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Site of Ancient Jewish Temple is Epicenter of Conflict

The Dome of the Rock sits on the spot where the ancient Hebrews built the Second Temple before it was destroyed by the Romans nearly 2,000 years ago

Israel's continued settlement of East Jerusalem is a source of tension with the Palestinians. But perhaps even more contentious was the re-dedication this month of a synagogue in East Jerusalem that sparked clashes between Palestinians and Israelis. The synagogue, destroyed by Jordan in 1948, is not far from the compound known to Muslims as the Noble Sanctuary and to Jews as the Temple Mount. It was the site of the Second Temple built by King Herod during Roman times. Palestinian leaders claim the rebuilding of the synagogue signals the start of an attack on the al-Aqsa Mosque, in the compound, to make way for construction of the Third Temple.

To many, this spot in East Jerusalem - holy to Muslims and Jews - is the heart of the conflict.

The Dome of the Rock and the al-Aqsa Mosque sit on the spot where the ancient Hebrews built the Second Temple before it was destroyed by the Romans nearly 2,000 years ago. The recent reconstruction of the Hurva synagogue, nearby, has sparked new tensions.

"This synagogue is just the beginning in the process to destroy the al-Aqsa mosque and to replace it with the Third Temple. Because of this, we think the synagogue is a bad omen," said Sheikh Taysir Tamimi, a prominent Muslim leader.

Fueling that belief are remarks by hard-line Jewish groups that want to rebuild the temple, including one small faction headed by Gershon Salomon.

"They are absolutely not mistaken. Yes, we want to build the temple of God. This is our task," said Salomon.

In the seventh century, Muslim armies conquered Jerusalem. The al-Aqsa Mosque, as well as the Dome of the Rock, were built on the Temple site. Although Israel captured the hilltop in 1967, it left the Islamic structures intact.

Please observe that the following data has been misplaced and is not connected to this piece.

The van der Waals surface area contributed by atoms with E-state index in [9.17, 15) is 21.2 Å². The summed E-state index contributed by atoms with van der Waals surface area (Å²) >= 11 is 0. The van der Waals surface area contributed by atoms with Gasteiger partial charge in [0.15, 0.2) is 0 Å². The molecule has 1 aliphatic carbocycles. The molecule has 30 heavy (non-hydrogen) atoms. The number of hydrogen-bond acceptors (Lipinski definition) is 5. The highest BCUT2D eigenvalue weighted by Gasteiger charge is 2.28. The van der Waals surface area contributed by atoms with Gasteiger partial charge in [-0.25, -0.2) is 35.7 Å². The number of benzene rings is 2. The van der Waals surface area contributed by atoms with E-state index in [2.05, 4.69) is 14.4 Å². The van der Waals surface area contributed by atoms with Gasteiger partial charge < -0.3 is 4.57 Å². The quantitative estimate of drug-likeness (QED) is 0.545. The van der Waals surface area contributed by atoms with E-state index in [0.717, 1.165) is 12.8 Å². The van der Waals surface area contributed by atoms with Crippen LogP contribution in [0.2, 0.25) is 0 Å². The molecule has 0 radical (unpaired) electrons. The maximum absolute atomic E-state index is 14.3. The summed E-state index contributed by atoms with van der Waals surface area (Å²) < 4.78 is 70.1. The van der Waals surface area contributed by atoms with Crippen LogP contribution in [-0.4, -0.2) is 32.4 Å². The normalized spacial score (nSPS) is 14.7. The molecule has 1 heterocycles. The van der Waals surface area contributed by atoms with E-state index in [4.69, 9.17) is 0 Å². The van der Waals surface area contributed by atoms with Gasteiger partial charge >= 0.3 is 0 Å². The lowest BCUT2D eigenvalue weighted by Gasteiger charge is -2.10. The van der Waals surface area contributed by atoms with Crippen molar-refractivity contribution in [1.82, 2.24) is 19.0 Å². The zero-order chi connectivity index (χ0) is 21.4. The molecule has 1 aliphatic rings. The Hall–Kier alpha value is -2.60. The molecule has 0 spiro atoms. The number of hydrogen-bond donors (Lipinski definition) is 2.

Today, the battle continues between modern day Jews and Muslims who fear Islam's third holiest site might fall into non-Muslim hands.

Israel denies any intention to destroy the mosques and rebuild the temple. Still, that has not stopped the rumors, and the violent clashes between Palestinian demonstrators and Israeli police.

Jews traditionally pray that the temple will be restored when the Messiah comes. They pray at Judaism's holiest site, the remaining foundation wall of the temple, called the Western or Wailing Wall. Some also pray inside tunnels dug along the perimeter of the compound. According to Jewish teaching, it's as close as they may approach the area for now.

Mainstream Jewish leaders reject views like Salomon's, which represent a tiny minority. The movement's rallies - police say - draw only a handful of supporters.

"The synagogue in the Old City has not any connection between this case and the dream that we have that God will send the Holy Temple from heaven. We will not build it ourselves," said Yona Metzger, a Chief Rabbi of Israel.

In an effort to avoid provocation, Israeli authorities have banned Salomon from the Temple Mount.

Palestinian security forces in the West Bank are on alert to contain the violence over the synagogue, a sign that some Palestinian officials also want to prevent the clashes from precipitating a religious war.